The Subtle Games of Duane Michals

Storyteller: The Photographs of Duane Michals

an exhibition at the Carnegie Museum of Art, Pittsburgh, Pennsylvania, November 1, 2014–February 16, 2015, and the Peabody Essex Museum, Salem, Massachusetts, March 14–June 21, 2015
Catalog of the exhibition by Linda Benedict-Jones
Carnegie Museum of Art/DelMonico/Prestel, 240 pp., $75.00

Duane Michals: Collector

an exhibition at the Carnegie Museum of Art, Pittsburgh, Pennsylvania, November 1, 2014–March 2, 2015
Carnegie Museum of Art, Pittsburgh/Duane Michals
Duane Michals: from the series Paradise Regained, 1968

The photographer Duane Michals is a law unto himself. In a career spanning more than half a century he has worked in both utilitarian black-and-white and luxuriant color, produced slapstick self-portraits, evoked erotic daydreams, pamphleteered against art world fashions, and painted whimsical abstract designs on vintage photographs. You would be in for a disappointment if you expected a sober summing up in “Storyteller: The Photographs of Duane Michals,” the big retrospective of the eighty-two-year-old artist’s career that is currently at the Carnegie Museum of Art in Pittsburgh. Michals remains aggressively idiosyncratic, the curator of his own overstuffed, beguiling, disorderly imagination.

Michals’s reputation was pretty much made in the late 1960s, with sequences of small, black-and-white images that amount to freshly minted fairy tales for adults. These surreal visual fables were shown at the Museum of Modern Art in 1970, when the museum was the arbiter of all things photographic. In the six frames of Paradise Regained, a young man and woman in a modern apartment go back to nature, shedding all their clothes as the houseplants around them grow larger and larger, becoming an Edenic garden. In Death Comes to the Old Lady, presented in five parts, a woman in a housedress is visited by a man in a dark suit before she evaporates in a photographic blur. With such cosmic-comic sequences, Michals became photography’s genial troublemaker, seen by some as thumbing his nose at the lyric realism of Henri Cartier-Bresson’s “decisive moment” and Alfred Stieglitz’s perfect prints. What can all too easily be underestimated is the quick, agile intelligence that Michals brought to his troublemaking. That’s what has given his dissident spirit its staying power.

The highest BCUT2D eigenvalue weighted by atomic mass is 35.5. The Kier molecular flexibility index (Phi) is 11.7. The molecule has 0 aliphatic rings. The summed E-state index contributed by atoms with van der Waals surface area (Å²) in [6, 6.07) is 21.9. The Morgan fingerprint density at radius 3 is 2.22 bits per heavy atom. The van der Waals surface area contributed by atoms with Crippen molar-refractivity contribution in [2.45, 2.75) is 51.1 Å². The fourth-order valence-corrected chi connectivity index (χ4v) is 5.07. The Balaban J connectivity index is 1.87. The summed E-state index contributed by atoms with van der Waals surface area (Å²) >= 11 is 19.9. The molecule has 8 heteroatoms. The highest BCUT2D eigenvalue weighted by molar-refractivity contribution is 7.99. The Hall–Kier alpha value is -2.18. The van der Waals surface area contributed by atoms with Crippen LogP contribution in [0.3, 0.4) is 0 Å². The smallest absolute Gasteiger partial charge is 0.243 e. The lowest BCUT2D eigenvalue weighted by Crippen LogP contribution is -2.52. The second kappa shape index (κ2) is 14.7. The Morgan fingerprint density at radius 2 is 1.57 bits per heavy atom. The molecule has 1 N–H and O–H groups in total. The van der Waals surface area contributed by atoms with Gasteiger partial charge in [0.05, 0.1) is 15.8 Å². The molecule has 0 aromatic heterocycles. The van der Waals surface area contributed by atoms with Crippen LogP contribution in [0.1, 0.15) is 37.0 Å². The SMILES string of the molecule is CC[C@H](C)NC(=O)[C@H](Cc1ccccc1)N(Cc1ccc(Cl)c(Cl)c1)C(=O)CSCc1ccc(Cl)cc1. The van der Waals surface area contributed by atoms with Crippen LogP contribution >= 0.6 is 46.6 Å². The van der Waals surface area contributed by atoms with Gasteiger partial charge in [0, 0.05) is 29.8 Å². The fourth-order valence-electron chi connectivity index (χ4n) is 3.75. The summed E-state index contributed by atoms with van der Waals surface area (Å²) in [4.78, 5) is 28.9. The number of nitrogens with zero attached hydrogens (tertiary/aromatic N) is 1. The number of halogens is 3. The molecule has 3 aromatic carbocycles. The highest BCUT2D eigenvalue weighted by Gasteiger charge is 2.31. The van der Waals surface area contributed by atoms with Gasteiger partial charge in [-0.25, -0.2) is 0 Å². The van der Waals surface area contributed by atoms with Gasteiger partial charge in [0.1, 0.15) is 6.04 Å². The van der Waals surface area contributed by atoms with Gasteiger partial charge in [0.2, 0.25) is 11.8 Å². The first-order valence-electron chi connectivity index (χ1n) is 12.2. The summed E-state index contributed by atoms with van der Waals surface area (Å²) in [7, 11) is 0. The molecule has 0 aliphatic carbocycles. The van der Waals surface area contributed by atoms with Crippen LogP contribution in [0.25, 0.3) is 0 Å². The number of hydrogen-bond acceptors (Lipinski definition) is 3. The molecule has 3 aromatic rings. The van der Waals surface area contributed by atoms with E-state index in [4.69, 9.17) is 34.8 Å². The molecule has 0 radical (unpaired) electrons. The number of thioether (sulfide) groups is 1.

There is something of Jean Cocteau’s jack-of-all-trades wit, ingenuity, and romantic rapture about Michals and his career. When he wrote, in 1994, that “dreams are the midnight movies of the mind,” it could have been a remark made by the Cocteau of The Blood of a Poet or Beauty and the Beast. Both men combine a reverence for high art traditions with a taste for the quick, teasing powers of popular culture. When a handsome young man appears in one of Cocteau’s films or Michals’s photographic fictions, you can feel the artist introducing him with an impresario’s flourish. Their best work has some of the attention-grabbing power of a practiced raconteur or a virtuoso performer. They seduce us. And their seductions can at times become annoyances (Cocteau was famously annoying). And then they are perfectly capable of seducing us all over again.

Although the galleries of Pittsburgh’s venerable Carnegie Museum are scaled much too large to provide the proper setting for Michals’s intimate art, the show exudes big-hearted goodwill, representing as it does something of a homecoming for Michals, who was born and raised in McKeesport, part of the…

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